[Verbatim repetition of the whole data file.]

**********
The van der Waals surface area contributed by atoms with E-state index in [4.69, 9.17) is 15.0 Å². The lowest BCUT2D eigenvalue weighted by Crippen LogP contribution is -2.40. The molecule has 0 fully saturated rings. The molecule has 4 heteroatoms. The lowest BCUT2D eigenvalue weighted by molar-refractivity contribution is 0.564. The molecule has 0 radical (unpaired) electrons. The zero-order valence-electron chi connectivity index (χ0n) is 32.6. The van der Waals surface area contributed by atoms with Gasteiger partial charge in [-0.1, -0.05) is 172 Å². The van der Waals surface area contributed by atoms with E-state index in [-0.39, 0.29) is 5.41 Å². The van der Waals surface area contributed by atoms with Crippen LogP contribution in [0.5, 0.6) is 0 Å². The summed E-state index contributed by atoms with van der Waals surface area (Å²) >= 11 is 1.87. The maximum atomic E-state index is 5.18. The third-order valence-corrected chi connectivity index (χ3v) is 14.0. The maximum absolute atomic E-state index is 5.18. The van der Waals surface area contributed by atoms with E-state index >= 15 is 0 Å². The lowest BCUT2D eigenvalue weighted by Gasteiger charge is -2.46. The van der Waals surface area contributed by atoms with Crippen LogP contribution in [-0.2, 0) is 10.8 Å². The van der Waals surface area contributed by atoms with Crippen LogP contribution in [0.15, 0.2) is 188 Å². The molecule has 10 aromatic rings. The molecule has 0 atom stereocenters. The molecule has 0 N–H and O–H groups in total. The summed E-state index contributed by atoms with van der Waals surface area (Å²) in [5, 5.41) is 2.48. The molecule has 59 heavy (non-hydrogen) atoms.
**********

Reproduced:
The van der Waals surface area contributed by atoms with E-state index in [4.69, 9.17) is 15.0 Å². The lowest BCUT2D eigenvalue weighted by Crippen LogP contribution is -2.40. The molecule has 0 fully saturated rings. The molecule has 4 heteroatoms. The lowest BCUT2D eigenvalue weighted by molar-refractivity contribution is 0.564. The molecule has 0 radical (unpaired) electrons. The zero-order valence-electron chi connectivity index (χ0n) is 32.6. The van der Waals surface area contributed by atoms with Gasteiger partial charge in [-0.1, -0.05) is 172 Å². The van der Waals surface area contributed by atoms with E-state index in [-0.39, 0.29) is 5.41 Å². The van der Waals surface area contributed by atoms with Crippen LogP contribution in [0.5, 0.6) is 0 Å². The summed E-state index contributed by atoms with van der Waals surface area (Å²) >= 11 is 1.87. The maximum atomic E-state index is 5.18. The third-order valence-corrected chi connectivity index (χ3v) is 14.0. The maximum absolute atomic E-state index is 5.18. The van der Waals surface area contributed by atoms with E-state index >= 15 is 0 Å². The lowest BCUT2D eigenvalue weighted by Gasteiger charge is -2.46. The van der Waals surface area contributed by atoms with Crippen LogP contribution in [-0.2, 0) is 10.8 Å². The van der Waals surface area contributed by atoms with Crippen LogP contribution in [0.15, 0.2) is 188 Å². The molecule has 10 aromatic rings. The molecule has 0 atom stereocenters. The molecule has 0 N–H and O–H groups in total. The summed E-state index contributed by atoms with van der Waals surface area (Å²) in [5, 5.41) is 2.48. The molecule has 59 heavy (non-hydrogen) atoms.